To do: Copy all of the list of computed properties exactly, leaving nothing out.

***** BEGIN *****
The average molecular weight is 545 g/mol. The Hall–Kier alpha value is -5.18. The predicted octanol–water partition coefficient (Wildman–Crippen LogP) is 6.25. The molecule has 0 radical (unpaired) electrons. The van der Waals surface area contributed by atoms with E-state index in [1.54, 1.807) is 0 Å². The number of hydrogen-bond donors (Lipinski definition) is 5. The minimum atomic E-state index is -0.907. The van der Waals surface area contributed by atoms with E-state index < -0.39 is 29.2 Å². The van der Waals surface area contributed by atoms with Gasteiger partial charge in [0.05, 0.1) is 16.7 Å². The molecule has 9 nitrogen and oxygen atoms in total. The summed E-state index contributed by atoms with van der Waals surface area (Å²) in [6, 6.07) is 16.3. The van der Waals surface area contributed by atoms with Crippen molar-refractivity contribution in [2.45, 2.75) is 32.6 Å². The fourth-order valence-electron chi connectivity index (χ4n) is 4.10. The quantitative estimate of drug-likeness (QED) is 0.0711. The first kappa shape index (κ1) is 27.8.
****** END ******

The average molecular weight is 545 g/mol. The Hall–Kier alpha value is -5.18. The predicted octanol–water partition coefficient (Wildman–Crippen LogP) is 6.25. The molecule has 0 radical (unpaired) electrons. The van der Waals surface area contributed by atoms with E-state index in [1.54, 1.807) is 0 Å². The number of hydrogen-bond donors (Lipinski definition) is 5. The minimum atomic E-state index is -0.907. The van der Waals surface area contributed by atoms with E-state index < -0.39 is 29.2 Å². The van der Waals surface area contributed by atoms with Gasteiger partial charge in [0.05, 0.1) is 16.7 Å². The molecule has 9 nitrogen and oxygen atoms in total. The summed E-state index contributed by atoms with van der Waals surface area (Å²) in [6, 6.07) is 16.3. The van der Waals surface area contributed by atoms with Crippen molar-refractivity contribution in [2.45, 2.75) is 32.6 Å². The fourth-order valence-electron chi connectivity index (χ4n) is 4.10. The quantitative estimate of drug-likeness (QED) is 0.0711. The first kappa shape index (κ1) is 27.8.